Next stop: Flandres, more specifically, Bruges and Gent, the region’s main towns. Both display brilliant examples of Flemish architecture, with houses dating way back from the 17th century. Both these towns were once upon a time, inland ports, so they both have extensive canal networks (a boat trip is definitely worth-while). If you have time, pass by Antwerp and Ieper (or Ypres, in French) also. The first is one of Europe’s major ports, houses one of the most impressive zoo’s in the country (attention! they have pandas!) and a unique diamond museum. Ieper was the site of one of the biggest battles in WWI, so if you’re a history passionate “looking for cover” in real-life trenches, Ypres’s the place to go.
In the South of the country, Wallonia also has a lot to offer. Liege and Mons are both interesting places to visit (especially Mons, the European Capital of Culture for 2015), with both civil and religious medieval architecture in place. Additionally, if you’re in Liege, take the time and visit the Blegny coal mine. The experience is highly interactive and you get to live the life of an ordinary 20th century Belgian coal miner, even if only for a couple of hours.
Finally, a few tips: don’t leave Belgium without trying the frites (French fries) and gauffre (waffle) – and remember the old Belgian saying: “The dirtier the restaurant, the better the food”; although Belgian beer is great and the variety is so large that it would probably take you a lifetime to try them all, be careful – it’s also very strong; in Belgium, you don’t need more than two beers to sing on the way home; and, one final important thing to remember: Belgium is not the cheapest tourist destination so be sure you bring enough money (and cash; sometimes they can be a bit restrictive towards the types of cards they accept). Nothing more to say than: Bienvenue en Belgique!
We have had the pleasure of visiting Thailand many times. We met some nice and friendly thai people. It is a great place to go. But there are a few things you should know. Here are a few tips for traveling to thailand:
Be polite. Thai people are very cool people but that does not mean you can misbehave in their country. It will just cause animosity against foreigners visiting their country. While we were there we saw an middle eastern man yelling at the police. He was making a complete fool of himself. Things like this make you and everyone who looks like you look very bad.
Great food Beware. The food is amazing but if your stomach is not used to too rich spices, you may want to avoid it. If you are a foodie with a strong stomach, you will be in heaven. Thailand is a food adventure especially if you can handle hot food. Try the grass hoppers, they taste like potato chips!
Backpacking. You will see lots of young, European backpackers walking around. If you decide to do it, you should be prepared. Thailand is very hot and humid. Bring some sunscreen and very comfortable shoes.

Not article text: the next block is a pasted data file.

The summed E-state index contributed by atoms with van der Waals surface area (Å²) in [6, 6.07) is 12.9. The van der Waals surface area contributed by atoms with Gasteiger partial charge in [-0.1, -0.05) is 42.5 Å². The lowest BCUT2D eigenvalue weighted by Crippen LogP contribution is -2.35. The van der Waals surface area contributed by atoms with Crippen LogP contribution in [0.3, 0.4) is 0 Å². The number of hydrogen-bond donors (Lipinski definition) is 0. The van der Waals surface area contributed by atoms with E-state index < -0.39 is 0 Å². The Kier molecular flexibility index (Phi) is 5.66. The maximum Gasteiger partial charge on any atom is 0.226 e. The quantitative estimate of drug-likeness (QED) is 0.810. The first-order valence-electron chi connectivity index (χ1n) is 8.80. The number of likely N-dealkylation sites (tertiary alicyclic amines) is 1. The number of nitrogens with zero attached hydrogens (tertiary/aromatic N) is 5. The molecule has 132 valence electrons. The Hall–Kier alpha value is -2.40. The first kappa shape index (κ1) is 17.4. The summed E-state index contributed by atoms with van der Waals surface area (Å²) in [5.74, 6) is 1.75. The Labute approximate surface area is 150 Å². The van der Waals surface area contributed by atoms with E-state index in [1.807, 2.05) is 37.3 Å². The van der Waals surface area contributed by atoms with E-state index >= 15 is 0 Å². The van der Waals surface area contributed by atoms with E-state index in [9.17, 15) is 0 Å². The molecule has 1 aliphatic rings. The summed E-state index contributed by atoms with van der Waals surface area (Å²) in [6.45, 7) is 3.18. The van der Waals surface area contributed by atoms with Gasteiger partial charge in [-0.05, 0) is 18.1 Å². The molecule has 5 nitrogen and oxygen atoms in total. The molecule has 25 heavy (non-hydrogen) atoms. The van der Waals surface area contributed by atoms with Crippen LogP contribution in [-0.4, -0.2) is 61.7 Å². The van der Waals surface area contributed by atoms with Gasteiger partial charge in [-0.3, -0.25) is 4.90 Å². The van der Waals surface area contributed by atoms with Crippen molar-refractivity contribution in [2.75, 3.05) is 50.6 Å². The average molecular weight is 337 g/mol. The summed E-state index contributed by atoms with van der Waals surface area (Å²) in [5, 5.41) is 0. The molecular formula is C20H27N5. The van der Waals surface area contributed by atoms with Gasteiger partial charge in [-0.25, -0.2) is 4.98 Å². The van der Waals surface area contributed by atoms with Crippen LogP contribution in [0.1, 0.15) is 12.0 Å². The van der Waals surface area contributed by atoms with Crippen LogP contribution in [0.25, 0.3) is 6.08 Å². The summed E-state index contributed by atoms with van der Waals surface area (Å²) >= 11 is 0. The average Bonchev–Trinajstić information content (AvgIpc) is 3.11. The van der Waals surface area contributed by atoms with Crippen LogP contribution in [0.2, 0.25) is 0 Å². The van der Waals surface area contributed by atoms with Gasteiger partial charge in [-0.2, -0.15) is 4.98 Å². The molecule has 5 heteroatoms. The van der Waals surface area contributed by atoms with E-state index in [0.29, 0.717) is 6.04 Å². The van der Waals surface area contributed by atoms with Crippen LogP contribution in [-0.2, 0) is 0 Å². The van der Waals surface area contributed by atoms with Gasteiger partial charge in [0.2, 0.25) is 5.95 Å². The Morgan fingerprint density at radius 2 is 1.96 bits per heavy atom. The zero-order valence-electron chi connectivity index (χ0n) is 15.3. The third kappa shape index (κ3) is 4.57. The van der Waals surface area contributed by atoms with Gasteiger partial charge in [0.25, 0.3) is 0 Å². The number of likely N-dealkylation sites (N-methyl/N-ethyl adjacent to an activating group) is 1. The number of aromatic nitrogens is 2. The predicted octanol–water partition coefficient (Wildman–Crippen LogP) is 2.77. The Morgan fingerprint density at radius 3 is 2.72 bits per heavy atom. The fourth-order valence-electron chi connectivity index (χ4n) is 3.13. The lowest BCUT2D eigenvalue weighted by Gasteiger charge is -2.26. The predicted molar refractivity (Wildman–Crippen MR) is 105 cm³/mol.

Bring Condoms. Thailand is one of the most sexually open places in the world. They don’t see sexuality or sexual orientation like Westerners. You may have many opportunities for sex. Protect yourself.
Money. Bring only what you intend to spend for the night. There are so much entertainment in both Bangkok and Pattaya. It is hard to control the temptation of spending when you are in the middle having fun.
The crowds in some parts of Thailand are overwhelming. Pattaya, for example, is a very touristy area and you can expect that everywhere you go will have a crowd. There are also many foreigners who settled in Thailand and get married to Thai women.
As mentioned in our previous piece on Romania, Bucharest is its capital and biggest city. Definitely the most developed urban settlement in Romania, Bucharest is one of the biggest metropolitan areas in Europe and a powerful administrative, financial and cultural center in Eastern Europe. It is also the most probable landing spot when you arrive in Romania (if you’re flying, of course) as the busiest airport in the country is located on the capital’s outskirts.
History-wise, Bucharest is not an old city, by European standards. The first mention of its existence was in the 15th century, in a letter between two local traders. Since then, it has seen astonishing changes.
Until the 19th century, it remained rather undeveloped, with an unfitting infrastructure, often struck by either diseases or floods. Bucharest was the seat of the ruler of Wallachia, in what is now called the Old Court in what is now called Old Town. Everything revolved around the administrative buildings and the town that was basically a big Turkish bazaar.
Towards the end of the 19th century, French and German influence replaced the Turkish one, and the city started to change. Classical buildings and imposing public monuments emerged. The Cantacuzino Palace, the Telephone’s Palace, the CEC Palaces, the National Bank; they all date from that era. The highlife center shifted further north, to what is today called Calea Victoriei, from the Old Court, on the banks of the Dambovita River.